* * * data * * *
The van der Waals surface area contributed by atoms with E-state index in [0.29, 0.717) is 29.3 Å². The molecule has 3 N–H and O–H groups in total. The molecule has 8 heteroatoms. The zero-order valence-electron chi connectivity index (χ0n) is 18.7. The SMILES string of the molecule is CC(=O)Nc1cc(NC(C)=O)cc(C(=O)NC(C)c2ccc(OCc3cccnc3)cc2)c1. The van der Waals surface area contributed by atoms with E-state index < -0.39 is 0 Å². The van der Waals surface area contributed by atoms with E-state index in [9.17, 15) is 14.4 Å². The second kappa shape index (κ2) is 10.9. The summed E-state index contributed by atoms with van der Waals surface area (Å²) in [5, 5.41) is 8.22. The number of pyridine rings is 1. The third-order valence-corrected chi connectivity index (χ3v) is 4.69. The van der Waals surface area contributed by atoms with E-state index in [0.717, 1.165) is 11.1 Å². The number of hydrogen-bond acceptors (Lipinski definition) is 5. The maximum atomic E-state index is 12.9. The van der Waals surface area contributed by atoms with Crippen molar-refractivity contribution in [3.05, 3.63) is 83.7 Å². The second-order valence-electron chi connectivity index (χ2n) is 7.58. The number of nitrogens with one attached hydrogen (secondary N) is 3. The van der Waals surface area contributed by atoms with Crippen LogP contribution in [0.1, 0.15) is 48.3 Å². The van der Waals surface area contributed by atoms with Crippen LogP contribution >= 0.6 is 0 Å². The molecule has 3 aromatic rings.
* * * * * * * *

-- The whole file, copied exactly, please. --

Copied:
The van der Waals surface area contributed by atoms with E-state index in [0.29, 0.717) is 29.3 Å². The molecule has 3 N–H and O–H groups in total. The molecule has 8 heteroatoms. The zero-order valence-electron chi connectivity index (χ0n) is 18.7. The SMILES string of the molecule is CC(=O)Nc1cc(NC(C)=O)cc(C(=O)NC(C)c2ccc(OCc3cccnc3)cc2)c1. The van der Waals surface area contributed by atoms with E-state index < -0.39 is 0 Å². The van der Waals surface area contributed by atoms with E-state index in [9.17, 15) is 14.4 Å². The second kappa shape index (κ2) is 10.9. The summed E-state index contributed by atoms with van der Waals surface area (Å²) in [5, 5.41) is 8.22. The number of pyridine rings is 1. The third-order valence-corrected chi connectivity index (χ3v) is 4.69. The van der Waals surface area contributed by atoms with E-state index in [0.717, 1.165) is 11.1 Å². The number of hydrogen-bond acceptors (Lipinski definition) is 5. The maximum atomic E-state index is 12.9. The van der Waals surface area contributed by atoms with Crippen molar-refractivity contribution in [3.05, 3.63) is 83.7 Å². The second-order valence-electron chi connectivity index (χ2n) is 7.58. The number of nitrogens with one attached hydrogen (secondary N) is 3. The van der Waals surface area contributed by atoms with Crippen LogP contribution in [0.1, 0.15) is 48.3 Å². The van der Waals surface area contributed by atoms with Crippen LogP contribution >= 0.6 is 0 Å². The molecule has 3 aromatic rings.